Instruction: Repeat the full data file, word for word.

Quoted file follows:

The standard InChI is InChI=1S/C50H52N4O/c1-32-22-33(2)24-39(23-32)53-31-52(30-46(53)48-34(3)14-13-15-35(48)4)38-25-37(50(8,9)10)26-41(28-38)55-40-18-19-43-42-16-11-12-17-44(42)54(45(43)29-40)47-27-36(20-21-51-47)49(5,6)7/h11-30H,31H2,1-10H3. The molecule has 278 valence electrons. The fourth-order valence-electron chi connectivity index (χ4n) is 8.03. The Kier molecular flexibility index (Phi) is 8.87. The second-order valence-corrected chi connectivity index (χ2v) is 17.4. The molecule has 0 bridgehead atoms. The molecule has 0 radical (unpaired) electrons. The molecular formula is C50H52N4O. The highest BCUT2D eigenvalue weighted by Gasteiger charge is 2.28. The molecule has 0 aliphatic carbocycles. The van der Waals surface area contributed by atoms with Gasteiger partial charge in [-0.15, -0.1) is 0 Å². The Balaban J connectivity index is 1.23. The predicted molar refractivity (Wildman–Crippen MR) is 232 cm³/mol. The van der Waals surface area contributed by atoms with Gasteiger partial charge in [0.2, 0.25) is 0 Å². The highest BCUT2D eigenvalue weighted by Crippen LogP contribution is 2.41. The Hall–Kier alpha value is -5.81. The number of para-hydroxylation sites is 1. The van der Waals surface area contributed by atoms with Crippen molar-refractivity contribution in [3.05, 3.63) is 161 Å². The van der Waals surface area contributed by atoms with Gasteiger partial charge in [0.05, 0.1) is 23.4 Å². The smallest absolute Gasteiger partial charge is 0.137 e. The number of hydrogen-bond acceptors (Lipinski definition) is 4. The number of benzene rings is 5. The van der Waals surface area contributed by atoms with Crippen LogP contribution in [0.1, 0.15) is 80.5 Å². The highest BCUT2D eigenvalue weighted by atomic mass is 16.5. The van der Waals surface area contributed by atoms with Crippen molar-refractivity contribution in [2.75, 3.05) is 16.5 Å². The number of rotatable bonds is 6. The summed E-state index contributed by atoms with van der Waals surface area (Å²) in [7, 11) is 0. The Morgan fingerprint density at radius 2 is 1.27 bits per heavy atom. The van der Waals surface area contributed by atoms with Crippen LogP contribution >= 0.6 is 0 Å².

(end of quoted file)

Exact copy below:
The standard InChI is InChI=1S/C50H52N4O/c1-32-22-33(2)24-39(23-32)53-31-52(30-46(53)48-34(3)14-13-15-35(48)4)38-25-37(50(8,9)10)26-41(28-38)55-40-18-19-43-42-16-11-12-17-44(42)54(45(43)29-40)47-27-36(20-21-51-47)49(5,6)7/h11-30H,31H2,1-10H3. The molecule has 278 valence electrons. The fourth-order valence-electron chi connectivity index (χ4n) is 8.03. The Kier molecular flexibility index (Phi) is 8.87. The second-order valence-corrected chi connectivity index (χ2v) is 17.4. The molecule has 0 bridgehead atoms. The molecule has 0 radical (unpaired) electrons. The molecular formula is C50H52N4O. The highest BCUT2D eigenvalue weighted by Gasteiger charge is 2.28. The molecule has 0 aliphatic carbocycles. The van der Waals surface area contributed by atoms with Gasteiger partial charge in [-0.15, -0.1) is 0 Å². The Balaban J connectivity index is 1.23. The predicted molar refractivity (Wildman–Crippen MR) is 232 cm³/mol. The van der Waals surface area contributed by atoms with Gasteiger partial charge in [0.2, 0.25) is 0 Å². The highest BCUT2D eigenvalue weighted by Crippen LogP contribution is 2.41. The Hall–Kier alpha value is -5.81. The number of para-hydroxylation sites is 1. The van der Waals surface area contributed by atoms with Crippen molar-refractivity contribution in [3.05, 3.63) is 161 Å². The van der Waals surface area contributed by atoms with Gasteiger partial charge in [0.05, 0.1) is 23.4 Å². The smallest absolute Gasteiger partial charge is 0.137 e. The number of hydrogen-bond acceptors (Lipinski definition) is 4. The number of benzene rings is 5. The van der Waals surface area contributed by atoms with Crippen LogP contribution in [0.1, 0.15) is 80.5 Å². The highest BCUT2D eigenvalue weighted by atomic mass is 16.5. The van der Waals surface area contributed by atoms with Crippen molar-refractivity contribution in [2.75, 3.05) is 16.5 Å². The number of rotatable bonds is 6. The summed E-state index contributed by atoms with van der Waals surface area (Å²) in [7, 11) is 0. The Morgan fingerprint density at radius 2 is 1.27 bits per heavy atom. The van der Waals surface area contributed by atoms with Crippen LogP contribution >= 0.6 is 0 Å².